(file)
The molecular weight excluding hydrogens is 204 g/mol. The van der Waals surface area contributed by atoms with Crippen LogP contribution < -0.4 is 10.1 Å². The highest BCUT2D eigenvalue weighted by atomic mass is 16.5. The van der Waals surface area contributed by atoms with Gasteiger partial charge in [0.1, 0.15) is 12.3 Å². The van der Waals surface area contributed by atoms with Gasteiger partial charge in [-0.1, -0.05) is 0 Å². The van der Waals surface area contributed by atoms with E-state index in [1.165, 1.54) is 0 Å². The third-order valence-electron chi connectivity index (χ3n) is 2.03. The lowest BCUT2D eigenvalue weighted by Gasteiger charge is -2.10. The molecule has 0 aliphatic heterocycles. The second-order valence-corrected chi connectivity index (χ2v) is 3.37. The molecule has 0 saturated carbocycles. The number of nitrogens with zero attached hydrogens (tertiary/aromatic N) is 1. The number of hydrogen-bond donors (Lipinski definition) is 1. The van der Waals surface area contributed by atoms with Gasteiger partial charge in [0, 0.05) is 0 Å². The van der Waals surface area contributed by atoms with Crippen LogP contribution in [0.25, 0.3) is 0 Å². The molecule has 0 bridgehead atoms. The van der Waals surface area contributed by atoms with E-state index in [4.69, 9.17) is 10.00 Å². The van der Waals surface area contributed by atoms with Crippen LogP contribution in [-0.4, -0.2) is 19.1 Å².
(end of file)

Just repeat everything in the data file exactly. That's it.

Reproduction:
The molecular weight excluding hydrogens is 204 g/mol. The van der Waals surface area contributed by atoms with Crippen LogP contribution < -0.4 is 10.1 Å². The highest BCUT2D eigenvalue weighted by atomic mass is 16.5. The van der Waals surface area contributed by atoms with Gasteiger partial charge in [0.1, 0.15) is 12.3 Å². The van der Waals surface area contributed by atoms with Gasteiger partial charge in [-0.1, -0.05) is 0 Å². The van der Waals surface area contributed by atoms with E-state index in [1.165, 1.54) is 0 Å². The third-order valence-electron chi connectivity index (χ3n) is 2.03. The lowest BCUT2D eigenvalue weighted by Gasteiger charge is -2.10. The molecule has 0 aliphatic heterocycles. The second-order valence-corrected chi connectivity index (χ2v) is 3.37. The molecule has 0 saturated carbocycles. The number of nitrogens with zero attached hydrogens (tertiary/aromatic N) is 1. The number of hydrogen-bond donors (Lipinski definition) is 1. The van der Waals surface area contributed by atoms with Gasteiger partial charge in [0, 0.05) is 0 Å². The van der Waals surface area contributed by atoms with Crippen LogP contribution in [0.25, 0.3) is 0 Å². The molecule has 0 bridgehead atoms. The van der Waals surface area contributed by atoms with E-state index in [4.69, 9.17) is 10.00 Å². The van der Waals surface area contributed by atoms with Crippen LogP contribution in [-0.4, -0.2) is 19.1 Å².